Doomsayers will no doubt be pointing out that the insurrections across the Arab world—and the ensuing oil and food price hikes—threaten to knock the global economic recovery off track. So what can Japan do to help stave off such destabilizing uncertainty?
Once the unrest began, Tunisia and Egypt disposed of their brutal dictators relatively quickly. But the delusional Col. Muammar Gaddafi seems determined to maintain his grip over the Libyan people through all means at his disposal. Western powers are mulling military responses such as no-fly zones, but with its hands constitutionally tied, Japan has only been able to join in with the United States and other Western nations in deciding to implement trade and financial sanctions against Tripoli.
But Japanese trade sanctions will have little impact—Libya only exports scraps of seafood to Japan each year (although a Majirox News report states that a fall in imports of blue fin tuna from Libya, Egypt and Tunisia could see the price of sushi spiking), while trade in the opposite direction is about six-times greater and consists mainly of Japanese autos. The Finance Ministry, for its part, said it would freeze any assets belonging to Gaddafi and his family in Japan in the unlikely event any were found.Enjoying this article? Click here to subscribe for full access. Just $5 a month.
Unable to properly influence events, Japan is left with little option but to keep on supporting representative government in the region (although the current state of its own parliament is hardly a shining example of democracy).
One thing it could consider is extending temporary refuge to some of the thousands cramming into boats to get to the nearest ports in Europe. Given its economic clout, Japan’s record on providing asylum is shameful, but it would win a lot of friends, including in Italy and Malta, if it extended its hand of friendship to a potentially huge new Arab diaspora.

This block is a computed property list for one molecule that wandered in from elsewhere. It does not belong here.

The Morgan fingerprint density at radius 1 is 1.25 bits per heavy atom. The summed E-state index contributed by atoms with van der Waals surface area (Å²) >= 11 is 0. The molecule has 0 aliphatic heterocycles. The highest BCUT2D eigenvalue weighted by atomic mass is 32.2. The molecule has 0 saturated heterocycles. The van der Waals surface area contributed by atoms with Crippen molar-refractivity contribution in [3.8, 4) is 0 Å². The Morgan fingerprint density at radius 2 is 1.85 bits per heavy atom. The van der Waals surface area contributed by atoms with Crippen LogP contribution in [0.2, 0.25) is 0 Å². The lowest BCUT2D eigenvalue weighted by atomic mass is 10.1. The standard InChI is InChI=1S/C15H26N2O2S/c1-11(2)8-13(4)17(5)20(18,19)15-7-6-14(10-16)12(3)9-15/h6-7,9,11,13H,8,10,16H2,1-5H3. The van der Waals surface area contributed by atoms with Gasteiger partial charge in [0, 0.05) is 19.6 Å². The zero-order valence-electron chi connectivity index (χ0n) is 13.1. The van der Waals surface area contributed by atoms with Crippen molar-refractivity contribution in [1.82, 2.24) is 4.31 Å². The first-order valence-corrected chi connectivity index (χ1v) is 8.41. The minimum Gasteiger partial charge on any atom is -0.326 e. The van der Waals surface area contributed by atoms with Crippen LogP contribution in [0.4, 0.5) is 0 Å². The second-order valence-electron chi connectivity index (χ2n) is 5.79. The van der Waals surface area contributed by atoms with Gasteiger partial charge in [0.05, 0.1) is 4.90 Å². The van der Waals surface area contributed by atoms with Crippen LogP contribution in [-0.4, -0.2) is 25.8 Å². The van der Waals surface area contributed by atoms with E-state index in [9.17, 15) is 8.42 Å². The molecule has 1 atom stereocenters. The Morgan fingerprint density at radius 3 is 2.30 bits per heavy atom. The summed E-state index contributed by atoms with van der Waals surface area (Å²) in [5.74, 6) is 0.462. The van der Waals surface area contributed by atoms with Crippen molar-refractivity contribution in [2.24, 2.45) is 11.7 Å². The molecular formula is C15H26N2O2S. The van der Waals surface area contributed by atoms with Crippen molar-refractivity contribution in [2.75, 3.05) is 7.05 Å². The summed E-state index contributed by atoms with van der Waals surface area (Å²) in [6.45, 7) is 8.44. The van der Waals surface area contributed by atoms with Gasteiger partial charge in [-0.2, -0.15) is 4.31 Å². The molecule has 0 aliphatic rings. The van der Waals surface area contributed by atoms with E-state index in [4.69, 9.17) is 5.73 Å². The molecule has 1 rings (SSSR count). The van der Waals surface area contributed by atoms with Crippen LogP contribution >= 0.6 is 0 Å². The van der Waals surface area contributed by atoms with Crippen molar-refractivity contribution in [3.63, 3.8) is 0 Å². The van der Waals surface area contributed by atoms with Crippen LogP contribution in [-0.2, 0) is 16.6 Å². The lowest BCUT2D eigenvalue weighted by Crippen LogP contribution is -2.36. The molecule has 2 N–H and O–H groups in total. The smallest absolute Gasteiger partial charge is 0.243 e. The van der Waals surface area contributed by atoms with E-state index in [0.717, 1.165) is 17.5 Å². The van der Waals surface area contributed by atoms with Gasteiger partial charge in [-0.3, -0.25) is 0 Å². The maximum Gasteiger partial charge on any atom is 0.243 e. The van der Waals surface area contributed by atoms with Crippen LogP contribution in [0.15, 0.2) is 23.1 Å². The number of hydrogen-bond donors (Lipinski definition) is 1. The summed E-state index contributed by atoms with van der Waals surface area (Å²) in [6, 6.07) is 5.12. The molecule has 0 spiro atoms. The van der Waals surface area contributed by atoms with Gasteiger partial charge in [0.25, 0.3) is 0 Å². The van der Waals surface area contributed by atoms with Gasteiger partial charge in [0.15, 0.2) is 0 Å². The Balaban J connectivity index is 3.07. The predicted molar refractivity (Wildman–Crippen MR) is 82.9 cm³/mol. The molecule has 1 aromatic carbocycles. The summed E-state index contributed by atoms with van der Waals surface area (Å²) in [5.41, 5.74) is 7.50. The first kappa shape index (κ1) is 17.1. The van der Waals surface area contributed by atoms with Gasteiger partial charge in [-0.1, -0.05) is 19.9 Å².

While the Jasmine Revolution has been both inspiring (Egypt and Tunisia) and disquieting (Gaddafi and his hired thugs), the impact on ordinary Japanese has been minimal. Some optimism may have initially occurred following the jubilant scenes at Tahrir Square, but to many it felt like just another piece of ‘abroad’ crammed in between in-depth reports on seasonal weather fluctuations and the latest news from the pre-season baseball camps.
With geopolitical tensions doing little to stir emotions here, grumbles are more likely to be heard when people are hit in the pocket. Tensions in North Africa and the Middle East are a factor in rising food prices, but more pertinently they are contributing to rocketing oil prices.
On Monday, crude oil futures for April in New York hit their highest intraday price since September 2008, and Prime Minister Naoto Kan has instructed ministers to address what many see as a new ‘oil shock.’ The high oil prices have helped boost the yen against the dollar and have caused Japanese stocks to slump.
Motorists may complain about all this, but a more rational, long-term view suggests a less bleak picture.
Petrol is taxed more heavily here than in the United States, so the effect of more expensive pump prices won’t be felt as acutely in Osaka as it will be in Ohio. But in a world wising up to its addiction to oil, Japan could actually cash in over the long term.
Japan’s automakers are world leaders in environmentally friendly hybrid and electric cars, and sales of these vehicles could really take off if oil prices hit some of the feared highs. Japan’s high-tech industries are also ready to provide the infrastructure for greener cities. In addition, Tokyo has pushed for bigger reductions in carbon dioxide emissions than other rich nations, and in December struck a strong stance in threatening to walk away from climate talks in Mexico if emerging nations such as China didn’t do their bit. The government should maintain this posture and do everything it can to push green technologies as a way of revitalising a stagnant economy.
The electricity to power green vehicles ultimately needs to come from somewhere, and Japan’s nuclear programme puts it in a prime position. Its 54 reactors provide more than 30 percent of the nation’s electricity, with plans in place to raise this to 50 percent by 2030. Japan is also a leading exporter of this clean technology, and is looking to increase overseas sales of nuclear products and services through a government-industry body established last autumn.
The government and business leaders would do well to remember that although the first element of the Japanese word for crisis (危機) means danger, the second stands for opportunity.